MOA with McGill University, Canada

Historic links stretching back more than two-and-a-half centuries between the Universities of Glasgow and McGill in Montreal have been cemented in a Memorandum of Agreement which will deliver substantial benefits to staff and students in the future.

The strategic partnership between the two universities will increase their capacity for collaborating in teaching and research activity which will offer tangible benefits to staff and students from both institutions.

MoA McGill University signing

Principal and Vice-Chancellor of the University of Glasgow, Professor Anton Muscatelli, said: “Over the next five years we plan to work together to create flexible arrangements for student mobility and offer additional opportunities for academic staff to work together on some of the grand challenges facing communities across the world. The creation of a jointly supported Principals' early career exchange fellowship scheme will mark the first concrete expression of this important strategic partnership.

“One of the most exciting elements of this agreement is our plan to explore the creation of open mobility for our general humanities and sciences students. This would offer a vastly enhanced range of courses taught by world-class academic staff and would place McGill and Glasgow at the frontier of mobility and student opportunity.”

McGill's Principal and Vice-Chancellor, Professor Suzanne Fortier, said: "McGill is honoured to launch a new chapter in the long-term relationship between our institutions. By signing this agreement, we celebrate the historic intellectual and research ties that bind our universities. At the same time, we recognise the importance of bringing great minds together for collaboration on new research initiatives and of providing enhanced learning opportunities for our students."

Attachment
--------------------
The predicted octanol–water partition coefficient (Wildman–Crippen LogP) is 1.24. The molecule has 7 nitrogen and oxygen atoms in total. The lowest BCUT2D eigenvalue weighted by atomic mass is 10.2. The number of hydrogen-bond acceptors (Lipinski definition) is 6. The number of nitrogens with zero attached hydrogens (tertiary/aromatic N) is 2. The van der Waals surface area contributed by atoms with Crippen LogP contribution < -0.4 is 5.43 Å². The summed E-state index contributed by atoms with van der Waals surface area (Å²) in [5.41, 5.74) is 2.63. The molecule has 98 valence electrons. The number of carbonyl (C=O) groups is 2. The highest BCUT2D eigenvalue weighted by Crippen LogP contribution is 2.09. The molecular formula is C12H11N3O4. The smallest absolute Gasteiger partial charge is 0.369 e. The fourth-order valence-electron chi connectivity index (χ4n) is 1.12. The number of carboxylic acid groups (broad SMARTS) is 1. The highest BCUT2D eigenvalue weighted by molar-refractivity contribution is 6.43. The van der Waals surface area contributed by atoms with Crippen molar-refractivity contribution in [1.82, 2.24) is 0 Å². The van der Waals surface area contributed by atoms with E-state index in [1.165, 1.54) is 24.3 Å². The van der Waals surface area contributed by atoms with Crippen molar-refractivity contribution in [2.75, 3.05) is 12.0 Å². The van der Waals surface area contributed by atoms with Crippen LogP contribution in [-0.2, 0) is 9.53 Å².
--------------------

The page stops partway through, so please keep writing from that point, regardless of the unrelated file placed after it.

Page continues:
The founder of McGill University – James McGill – was an Arts student at the University of Glasgow in 1756. He was born in Glasgow on 6 October 1744, but went to Canada before the American Revolution after receiving his education at the University.

McGill was initially engaged in the north-west fur trade, before becoming a merchant in Montreal in partnership with his brother Andrew. There he became known as the “Richest man in Montreal”.

He died in Montreal in 1813. In his will, he bequeathed £10,000 and his forty-six acre Burnside Place estate to the Royal Institution for the Advancement of Learning with the condition that with his bequest a university was to be created in his name and established within ten years of his death.

In recent years, it has become clear that a substantial number of staff at the two universities were already working closely together. Both universities believe there are significant benefits in building a deeper and more strategic relationship from these organic roots.

The partnership will prioritise the following areas for development initially:

• Joint or shared research appointments;
• A jointly-developed Early Career Mobility Scheme, with the double objective of promoting mobility and resource sharing between Glasgow and McGill, and initiating the seeds of future research collaboration;
• The development of joint PhDs;
• The development of prestigious and competitively awarded Glasgow-McGill Exchange Scholarships for students.

As the partnership evolves, the two universities will also work together in other areas such as:

• Collaboration in accessing European research funding – a bilateral agreement to pool resources in this area and pursue systematic collaboration;
• The identification of flagship joint research initiatives in areas of high complementarity;
• The creation of joint institutional facilities on one or both campuses;
• The development of a Joint Teaching and Learning Platform to focus on curriculum mapping and innovative approaches to joint delivery;
• The provision of Transnational Education activity.

Professor Muscatelli said: “There is a substantial alignment between Glasgow and McGill in a broad range of activities. Both universities enjoy robust and increasingly established reputations as global universities while retaining their civic roots and local engagement. Both have strong connections to the culturally innovative cities of which they are a part and both are known for maintaining an applied and balanced commitment to both learning and teaching and research. Crucially, both are seeking proactively and publicly to further globalise across a broad spectrum of their activities.”


First published: 17 June 2015

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